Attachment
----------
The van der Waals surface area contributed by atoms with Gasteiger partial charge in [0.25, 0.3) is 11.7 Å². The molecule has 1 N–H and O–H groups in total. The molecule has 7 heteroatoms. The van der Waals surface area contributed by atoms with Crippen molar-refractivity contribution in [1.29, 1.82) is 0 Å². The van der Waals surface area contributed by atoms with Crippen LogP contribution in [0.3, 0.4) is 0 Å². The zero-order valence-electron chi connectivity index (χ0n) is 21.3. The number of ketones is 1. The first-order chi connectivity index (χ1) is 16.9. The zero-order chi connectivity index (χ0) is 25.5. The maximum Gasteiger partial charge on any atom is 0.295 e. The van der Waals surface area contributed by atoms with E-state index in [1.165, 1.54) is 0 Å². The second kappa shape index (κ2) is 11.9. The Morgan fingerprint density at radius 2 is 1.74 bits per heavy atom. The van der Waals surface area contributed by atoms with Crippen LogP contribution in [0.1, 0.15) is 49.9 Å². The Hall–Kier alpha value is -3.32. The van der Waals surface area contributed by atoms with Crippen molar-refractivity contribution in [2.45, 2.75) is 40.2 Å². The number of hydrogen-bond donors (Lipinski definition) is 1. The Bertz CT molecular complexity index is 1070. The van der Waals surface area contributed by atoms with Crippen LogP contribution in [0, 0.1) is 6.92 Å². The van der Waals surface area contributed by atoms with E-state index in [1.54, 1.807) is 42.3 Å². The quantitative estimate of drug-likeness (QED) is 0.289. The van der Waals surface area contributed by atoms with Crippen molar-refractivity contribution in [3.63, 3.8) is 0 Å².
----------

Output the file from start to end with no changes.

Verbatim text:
The van der Waals surface area contributed by atoms with Gasteiger partial charge in [0.25, 0.3) is 11.7 Å². The molecule has 1 N–H and O–H groups in total. The molecule has 7 heteroatoms. The van der Waals surface area contributed by atoms with Crippen molar-refractivity contribution in [1.29, 1.82) is 0 Å². The van der Waals surface area contributed by atoms with Crippen LogP contribution in [0.3, 0.4) is 0 Å². The zero-order valence-electron chi connectivity index (χ0n) is 21.3. The number of ketones is 1. The first-order chi connectivity index (χ1) is 16.9. The zero-order chi connectivity index (χ0) is 25.5. The maximum Gasteiger partial charge on any atom is 0.295 e. The van der Waals surface area contributed by atoms with E-state index in [1.165, 1.54) is 0 Å². The second kappa shape index (κ2) is 11.9. The Morgan fingerprint density at radius 2 is 1.74 bits per heavy atom. The van der Waals surface area contributed by atoms with Crippen LogP contribution in [0.1, 0.15) is 49.9 Å². The Hall–Kier alpha value is -3.32. The van der Waals surface area contributed by atoms with Crippen molar-refractivity contribution in [2.45, 2.75) is 40.2 Å². The number of hydrogen-bond donors (Lipinski definition) is 1. The Bertz CT molecular complexity index is 1070. The van der Waals surface area contributed by atoms with Crippen LogP contribution in [0, 0.1) is 6.92 Å². The van der Waals surface area contributed by atoms with E-state index in [1.54, 1.807) is 42.3 Å². The quantitative estimate of drug-likeness (QED) is 0.289. The van der Waals surface area contributed by atoms with Crippen molar-refractivity contribution in [3.63, 3.8) is 0 Å².